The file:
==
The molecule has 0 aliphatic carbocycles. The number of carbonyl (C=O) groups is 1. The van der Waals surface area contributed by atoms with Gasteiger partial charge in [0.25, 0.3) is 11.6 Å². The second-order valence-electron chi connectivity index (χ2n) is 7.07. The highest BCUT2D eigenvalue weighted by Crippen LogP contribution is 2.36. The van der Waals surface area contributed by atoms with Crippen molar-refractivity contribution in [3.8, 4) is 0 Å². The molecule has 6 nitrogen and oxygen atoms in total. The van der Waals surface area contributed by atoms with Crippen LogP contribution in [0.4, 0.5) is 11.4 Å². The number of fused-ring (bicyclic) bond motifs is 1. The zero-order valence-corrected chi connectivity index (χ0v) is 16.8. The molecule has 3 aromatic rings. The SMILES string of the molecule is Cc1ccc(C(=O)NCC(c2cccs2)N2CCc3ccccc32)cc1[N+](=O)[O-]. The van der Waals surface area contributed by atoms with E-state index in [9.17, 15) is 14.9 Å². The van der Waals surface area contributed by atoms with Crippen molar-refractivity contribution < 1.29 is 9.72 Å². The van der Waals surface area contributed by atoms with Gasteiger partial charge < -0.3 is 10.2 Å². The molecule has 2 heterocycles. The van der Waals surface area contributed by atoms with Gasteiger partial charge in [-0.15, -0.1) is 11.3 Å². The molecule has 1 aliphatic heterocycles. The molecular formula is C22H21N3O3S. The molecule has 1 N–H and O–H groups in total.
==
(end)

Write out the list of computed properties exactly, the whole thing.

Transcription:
The molecule has 0 aliphatic carbocycles. The number of carbonyl (C=O) groups is 1. The van der Waals surface area contributed by atoms with Gasteiger partial charge in [0.25, 0.3) is 11.6 Å². The second-order valence-electron chi connectivity index (χ2n) is 7.07. The highest BCUT2D eigenvalue weighted by Crippen LogP contribution is 2.36. The van der Waals surface area contributed by atoms with Crippen molar-refractivity contribution in [3.8, 4) is 0 Å². The molecule has 6 nitrogen and oxygen atoms in total. The van der Waals surface area contributed by atoms with Crippen LogP contribution in [0.4, 0.5) is 11.4 Å². The number of fused-ring (bicyclic) bond motifs is 1. The zero-order valence-corrected chi connectivity index (χ0v) is 16.8. The molecule has 3 aromatic rings. The SMILES string of the molecule is Cc1ccc(C(=O)NCC(c2cccs2)N2CCc3ccccc32)cc1[N+](=O)[O-]. The van der Waals surface area contributed by atoms with E-state index in [9.17, 15) is 14.9 Å². The van der Waals surface area contributed by atoms with Crippen molar-refractivity contribution < 1.29 is 9.72 Å². The van der Waals surface area contributed by atoms with Gasteiger partial charge < -0.3 is 10.2 Å². The molecule has 2 heterocycles. The van der Waals surface area contributed by atoms with Gasteiger partial charge in [-0.15, -0.1) is 11.3 Å². The molecule has 1 aliphatic heterocycles. The molecular formula is C22H21N3O3S. The molecule has 1 N–H and O–H groups in total.